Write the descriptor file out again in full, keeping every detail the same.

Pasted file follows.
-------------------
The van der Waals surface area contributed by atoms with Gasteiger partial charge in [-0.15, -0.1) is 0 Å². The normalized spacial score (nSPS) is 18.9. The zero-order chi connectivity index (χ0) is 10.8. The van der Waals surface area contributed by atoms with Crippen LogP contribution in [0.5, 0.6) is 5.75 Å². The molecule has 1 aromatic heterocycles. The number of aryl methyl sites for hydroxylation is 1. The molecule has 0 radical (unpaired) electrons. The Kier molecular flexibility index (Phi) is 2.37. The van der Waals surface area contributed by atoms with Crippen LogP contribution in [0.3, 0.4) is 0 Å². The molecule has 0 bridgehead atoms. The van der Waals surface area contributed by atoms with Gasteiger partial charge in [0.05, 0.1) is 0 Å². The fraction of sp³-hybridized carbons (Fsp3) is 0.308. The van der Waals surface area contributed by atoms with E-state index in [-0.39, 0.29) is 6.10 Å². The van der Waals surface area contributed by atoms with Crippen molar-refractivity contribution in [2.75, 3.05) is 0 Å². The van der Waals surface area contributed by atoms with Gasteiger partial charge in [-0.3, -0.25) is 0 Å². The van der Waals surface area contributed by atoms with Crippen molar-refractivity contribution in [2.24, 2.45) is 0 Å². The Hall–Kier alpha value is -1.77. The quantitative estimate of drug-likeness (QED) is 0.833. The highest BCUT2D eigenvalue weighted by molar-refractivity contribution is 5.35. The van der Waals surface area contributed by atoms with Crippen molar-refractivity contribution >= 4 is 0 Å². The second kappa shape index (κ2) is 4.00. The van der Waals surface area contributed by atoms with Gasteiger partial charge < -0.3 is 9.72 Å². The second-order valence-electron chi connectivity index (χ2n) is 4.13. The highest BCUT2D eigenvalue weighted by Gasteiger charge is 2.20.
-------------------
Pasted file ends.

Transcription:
The van der Waals surface area contributed by atoms with Gasteiger partial charge in [-0.15, -0.1) is 0 Å². The normalized spacial score (nSPS) is 18.9. The zero-order chi connectivity index (χ0) is 10.8. The van der Waals surface area contributed by atoms with Crippen LogP contribution in [0.5, 0.6) is 5.75 Å². The molecule has 1 aromatic heterocycles. The number of aryl methyl sites for hydroxylation is 1. The molecule has 0 radical (unpaired) electrons. The Kier molecular flexibility index (Phi) is 2.37. The van der Waals surface area contributed by atoms with Crippen LogP contribution in [0.3, 0.4) is 0 Å². The molecule has 0 bridgehead atoms. The van der Waals surface area contributed by atoms with Gasteiger partial charge in [0.05, 0.1) is 0 Å². The fraction of sp³-hybridized carbons (Fsp3) is 0.308. The van der Waals surface area contributed by atoms with E-state index in [-0.39, 0.29) is 6.10 Å². The van der Waals surface area contributed by atoms with Crippen molar-refractivity contribution in [2.75, 3.05) is 0 Å². The van der Waals surface area contributed by atoms with Gasteiger partial charge in [-0.3, -0.25) is 0 Å². The van der Waals surface area contributed by atoms with Crippen molar-refractivity contribution in [2.24, 2.45) is 0 Å². The Hall–Kier alpha value is -1.77. The quantitative estimate of drug-likeness (QED) is 0.833. The highest BCUT2D eigenvalue weighted by molar-refractivity contribution is 5.35. The van der Waals surface area contributed by atoms with Crippen molar-refractivity contribution >= 4 is 0 Å². The second kappa shape index (κ2) is 4.00. The van der Waals surface area contributed by atoms with Gasteiger partial charge < -0.3 is 9.72 Å². The second-order valence-electron chi connectivity index (χ2n) is 4.13. The highest BCUT2D eigenvalue weighted by Gasteiger charge is 2.20.